Bishop of Ely speaks out on European Union saying it is about human rights and not just economics

Bishop of Ely

Bishop of Ely - Credit: Archant

Membership of the European Union is about human rights and justice, as well as economic considerations, says the Bishop of Ely.

Preaching at the Norfolk Justice Service 2016 in King’s Lynn, the Rt Rev Stephen Conway drew on Biblical calls for compassion, and pointed to the enshrining of access to justice in English law by the Plantagenet monarchs of the mid-12th century.

The Bishop said: “Medieval kingship was judged by the access to the law of the poor and under-privileged. With characteristic energy and verve, Henry II developed Anglo-Saxon justice to bring the courts close to local people.

“I would be careful to make a direct link between the Angevin Empire and the European Union across eight hundred years. Nonetheless, we need to be rightly concerned about our access to what ‘great-spirited’ means in relation to guaranteeing the direct human rights of every adult and child in this country in perpetuity.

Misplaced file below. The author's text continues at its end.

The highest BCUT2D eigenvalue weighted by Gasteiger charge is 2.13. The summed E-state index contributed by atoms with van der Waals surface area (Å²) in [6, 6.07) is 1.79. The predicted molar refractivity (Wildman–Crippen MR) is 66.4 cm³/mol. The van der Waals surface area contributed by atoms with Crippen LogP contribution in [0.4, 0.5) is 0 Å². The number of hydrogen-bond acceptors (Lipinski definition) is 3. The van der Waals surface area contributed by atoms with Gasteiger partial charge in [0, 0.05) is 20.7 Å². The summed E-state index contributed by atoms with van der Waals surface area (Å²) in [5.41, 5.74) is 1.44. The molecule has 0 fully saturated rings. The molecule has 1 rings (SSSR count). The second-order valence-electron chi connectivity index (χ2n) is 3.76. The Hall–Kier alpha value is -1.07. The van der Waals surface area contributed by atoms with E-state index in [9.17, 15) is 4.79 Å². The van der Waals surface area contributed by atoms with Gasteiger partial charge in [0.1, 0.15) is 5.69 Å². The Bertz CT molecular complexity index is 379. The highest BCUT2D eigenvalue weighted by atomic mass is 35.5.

“I suspect that very few people have a clear view of the benefits or defaults of our leaving the European Union from an economic point of view. What we do need to consider carefully is our future relationship with the European Courts of Justice.”

He continued: “Much is said about the sovereignty of our nation. As Christians, our national interest is always going to be overturned by our dual citizenship within the kingdom of heaven, which asserts the rights of individuals and groups because we proclaim the irreducible value of every human being under God.

“In America, there is a danger that alienated and dissatisfied citizens might adopt the belief that the best way to combat extremism is to define yourself over-against others, like judging Mexicans who cross the border into the USA. As Pope Francis has said, you have to build bridges and not walls to be a Christian.

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“We are reminded that Jesus refused to be defined over-against anybody in Israel and so took all the violence of the world into himself. He took all this and more to the cross. Candidates to be president of America or victors of referendums are all to be judged by their commitment to radical access to justice, which always says more about the judge than about the plaintiff.”

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